The euro-zone crisis summit: Russian or Belgian roulette?
(The Economist) … In order to address the threat of contagion, the leaders decided that the main bail-out fund, the European Financial Stability Facility (EFSF), would be made more flexible so that it could fight smaller fires before they became uncontrolled blazes. It would be able to extend short-term lines of credit, recapitalise banks and buy the bonds of vulnerable countries on the secondary market. … For more on this, see Bagehot’s Notebook Britain changes its mind about a two-speed Europe).
Europe agrees sweeping new action on debt crisis
(Reuters) – Euro zone leaders have agreed on a bold rescue package for debt-stricken Greece and will give their financial rescue fund sweeping new powers to prevent market instability spreading through the region. … a second bailout for Athens involving an extra 109 billion euros ($157 billion) of government money, plus a substantial contribution from private sector bondholders.
Andres Velasco: How to End the Greek Tragedy
(Project Syndicate) The EU is pinning its hopes on one mechanism to reduce Greek debt: loans from the European Financial Stability Facility that would allow Greece to buy its own debt at a discount in the secondary market. But, while allowing the EFSF to finance buybacks is a step forward, a slew of theoretical and empirical research, generated by developing countries’ efforts to buy back their debt in the 1980’s and 1990’s, has shown that it is far from a cure-all.
Nouriel Roubini: The Eurozone’s Last Stand
(Project Syndicate) The eurozone crisis is reaching its climax. Greece is insolvent. Portugal and Ireland have recently seen their bonds downgraded to junk status. Spain could still lose market access as political uncertainty adds to its fiscal and financial woes. Financial pressure on Italy is now mounting.
… the only realistic and sensible solution is an orderly and market-oriented – but coercive – restructuring of the entire Greek public debt. But how can debt relief be achieved for the sovereign without imposing massive losses on Greek banks and foreign banks holding Greek bonds?
The answer is to emulate the response to sovereign-debt crises in Uruguay, Pakistan, Ukraine, and many other emerging-market economies, where orderly exchange of old debt for new debt had three features: an identical face value (so-called “par” bonds); a long maturity (20-30 years); and interest set well below the currently unsustainable market rates – and close to or below the original coupon.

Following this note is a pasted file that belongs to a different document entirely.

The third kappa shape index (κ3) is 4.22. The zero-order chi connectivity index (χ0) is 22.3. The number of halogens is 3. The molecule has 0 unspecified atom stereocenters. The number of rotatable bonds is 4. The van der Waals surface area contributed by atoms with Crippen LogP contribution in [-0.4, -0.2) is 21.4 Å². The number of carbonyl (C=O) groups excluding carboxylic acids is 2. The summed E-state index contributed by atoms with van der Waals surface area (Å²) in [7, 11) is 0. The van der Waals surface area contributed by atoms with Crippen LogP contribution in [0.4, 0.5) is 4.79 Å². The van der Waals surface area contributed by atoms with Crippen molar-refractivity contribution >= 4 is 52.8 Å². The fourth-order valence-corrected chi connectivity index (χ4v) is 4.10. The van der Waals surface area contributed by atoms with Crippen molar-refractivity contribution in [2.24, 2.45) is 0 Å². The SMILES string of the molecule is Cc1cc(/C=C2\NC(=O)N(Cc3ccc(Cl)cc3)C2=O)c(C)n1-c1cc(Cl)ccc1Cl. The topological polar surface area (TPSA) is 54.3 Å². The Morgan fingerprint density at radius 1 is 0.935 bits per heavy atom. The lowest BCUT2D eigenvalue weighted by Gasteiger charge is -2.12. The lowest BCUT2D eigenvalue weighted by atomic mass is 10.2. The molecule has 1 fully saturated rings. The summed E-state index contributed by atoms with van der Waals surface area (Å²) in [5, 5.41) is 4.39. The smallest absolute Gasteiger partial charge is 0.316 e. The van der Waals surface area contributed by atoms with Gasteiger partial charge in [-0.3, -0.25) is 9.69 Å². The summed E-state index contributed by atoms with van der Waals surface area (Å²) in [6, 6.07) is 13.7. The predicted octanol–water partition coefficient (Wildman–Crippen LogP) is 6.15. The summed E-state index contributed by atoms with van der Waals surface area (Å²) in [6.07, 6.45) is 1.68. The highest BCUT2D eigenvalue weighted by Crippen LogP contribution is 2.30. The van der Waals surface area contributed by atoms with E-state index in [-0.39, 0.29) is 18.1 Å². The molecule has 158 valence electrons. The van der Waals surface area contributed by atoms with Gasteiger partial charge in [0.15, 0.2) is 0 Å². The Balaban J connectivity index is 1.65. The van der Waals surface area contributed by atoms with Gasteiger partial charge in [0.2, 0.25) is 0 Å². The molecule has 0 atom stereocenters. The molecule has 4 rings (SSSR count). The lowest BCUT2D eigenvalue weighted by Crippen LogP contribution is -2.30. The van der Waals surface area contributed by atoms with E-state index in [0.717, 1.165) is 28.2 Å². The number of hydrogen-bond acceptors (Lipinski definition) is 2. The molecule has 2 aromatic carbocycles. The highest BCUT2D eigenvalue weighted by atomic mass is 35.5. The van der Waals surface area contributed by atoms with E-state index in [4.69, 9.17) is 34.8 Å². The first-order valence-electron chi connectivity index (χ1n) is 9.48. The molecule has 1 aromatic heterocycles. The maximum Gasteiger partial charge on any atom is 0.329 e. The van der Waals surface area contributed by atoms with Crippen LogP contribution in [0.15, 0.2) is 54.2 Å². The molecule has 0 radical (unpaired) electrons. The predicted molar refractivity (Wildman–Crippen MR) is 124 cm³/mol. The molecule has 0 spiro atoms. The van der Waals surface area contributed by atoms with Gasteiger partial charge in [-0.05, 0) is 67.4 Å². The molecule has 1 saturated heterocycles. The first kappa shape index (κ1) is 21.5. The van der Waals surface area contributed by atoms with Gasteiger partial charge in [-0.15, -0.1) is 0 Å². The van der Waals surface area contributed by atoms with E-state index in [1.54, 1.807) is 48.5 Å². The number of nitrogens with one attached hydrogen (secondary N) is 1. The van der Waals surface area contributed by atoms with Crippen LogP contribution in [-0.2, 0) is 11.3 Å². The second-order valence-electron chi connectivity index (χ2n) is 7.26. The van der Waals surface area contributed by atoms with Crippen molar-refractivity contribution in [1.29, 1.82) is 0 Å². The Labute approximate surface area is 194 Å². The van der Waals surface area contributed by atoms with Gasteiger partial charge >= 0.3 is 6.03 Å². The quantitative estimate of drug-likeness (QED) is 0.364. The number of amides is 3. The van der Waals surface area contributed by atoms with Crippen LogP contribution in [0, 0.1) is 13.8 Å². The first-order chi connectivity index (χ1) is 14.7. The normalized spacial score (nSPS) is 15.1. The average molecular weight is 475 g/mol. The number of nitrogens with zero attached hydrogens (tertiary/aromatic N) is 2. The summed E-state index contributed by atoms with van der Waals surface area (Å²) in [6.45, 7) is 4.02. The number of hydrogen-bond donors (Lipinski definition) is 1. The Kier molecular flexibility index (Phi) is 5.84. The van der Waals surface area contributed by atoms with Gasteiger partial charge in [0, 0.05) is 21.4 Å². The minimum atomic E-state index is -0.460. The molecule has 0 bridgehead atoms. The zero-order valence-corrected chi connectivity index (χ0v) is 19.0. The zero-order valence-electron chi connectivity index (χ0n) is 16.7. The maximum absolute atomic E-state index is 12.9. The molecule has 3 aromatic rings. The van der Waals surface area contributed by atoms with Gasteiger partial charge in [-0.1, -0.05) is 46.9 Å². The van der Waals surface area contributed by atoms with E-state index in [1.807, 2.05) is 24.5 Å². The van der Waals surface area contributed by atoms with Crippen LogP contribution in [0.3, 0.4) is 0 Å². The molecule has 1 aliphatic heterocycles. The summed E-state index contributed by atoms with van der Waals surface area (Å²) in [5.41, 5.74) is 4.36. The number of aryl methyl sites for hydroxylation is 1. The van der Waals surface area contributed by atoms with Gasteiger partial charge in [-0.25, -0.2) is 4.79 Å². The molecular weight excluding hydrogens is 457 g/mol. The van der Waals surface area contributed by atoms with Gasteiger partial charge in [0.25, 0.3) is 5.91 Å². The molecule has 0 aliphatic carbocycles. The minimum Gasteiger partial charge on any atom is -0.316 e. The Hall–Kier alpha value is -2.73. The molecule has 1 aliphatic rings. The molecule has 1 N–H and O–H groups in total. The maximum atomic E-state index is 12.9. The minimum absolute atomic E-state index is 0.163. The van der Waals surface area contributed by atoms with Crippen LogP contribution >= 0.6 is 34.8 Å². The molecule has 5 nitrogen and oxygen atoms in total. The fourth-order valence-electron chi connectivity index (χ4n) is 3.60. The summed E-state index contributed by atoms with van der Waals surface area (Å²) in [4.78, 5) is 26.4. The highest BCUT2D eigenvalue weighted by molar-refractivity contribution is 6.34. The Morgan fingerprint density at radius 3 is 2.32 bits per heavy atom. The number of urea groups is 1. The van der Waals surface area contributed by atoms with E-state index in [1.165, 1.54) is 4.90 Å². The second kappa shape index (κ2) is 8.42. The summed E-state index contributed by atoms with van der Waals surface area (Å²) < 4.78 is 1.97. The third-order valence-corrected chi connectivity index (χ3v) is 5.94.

Rodrigue Tremblay — Greece and the Euro: A Time of Excessive and Unproductive Debt and of Financial Implosion
… Indeed, membership in a monetary union and the adoption of a common currency for a group of countries can be a powerful instrument to stimulate economic and productivity growth, with low inflation, when such monetary unions are well designed structurally, but they can also turn into an economic nightmare when they are not.
Unfortunately for many poorer European members of the euro monetary union, the rules for a viable monetary union were not followed, and its unraveling in the coming years, although deplorable, should be of no great surprise to anyone knowledgeable in international finance.
IMF urges private sector to share Greek burden
(FT) Euro finance ministers have moved towards forcing investors to accept reduction in asset values, in spite of ECB attitude
Eurozone governments warned on bail-outs
(FT) Eurozone governments should not assume the private sector will participate in a new Greek bail-out deal, the European Central Bank has warned
Playing Make-Believe With Greece
(NYT) As the tear gas cleared in Athens this week — and the Greek Parliament agreed to a new round of austerity that will raise unemployment and prolong a debilitating recession that almost certainly will ensure that the latest fiscal targets are missed — the critical concern seemed to be making sure that no financial institution will ever have to admit making a bad loan. [emphasis added]
What have we become?
(The Economist) As Greece’s 300 legislators debated, and finally approved, an internationally backed financial-rescue plan with many clear downsides—it will pile pain onto hapless firms and citizens who already pay taxes, for instance, and so subsidise those who do not …
A group of 18 Greek economists (mostly from the nation’s academic diaspora, in flight from the cronyism and disorder that mar campuses back home) listed some of the likely results if the country opted for autarky: in other words, if it stopped paying its debt and rejected the idea of moving, with foreign help, towards fiscal and administrative health. Public-sector wages would plunge, banks would crash, the country would be barred from world debt markets for years. Leaving the euro could cause hyperinflation.
Greek Vote Obscures Europe’s Unsavory Choices: View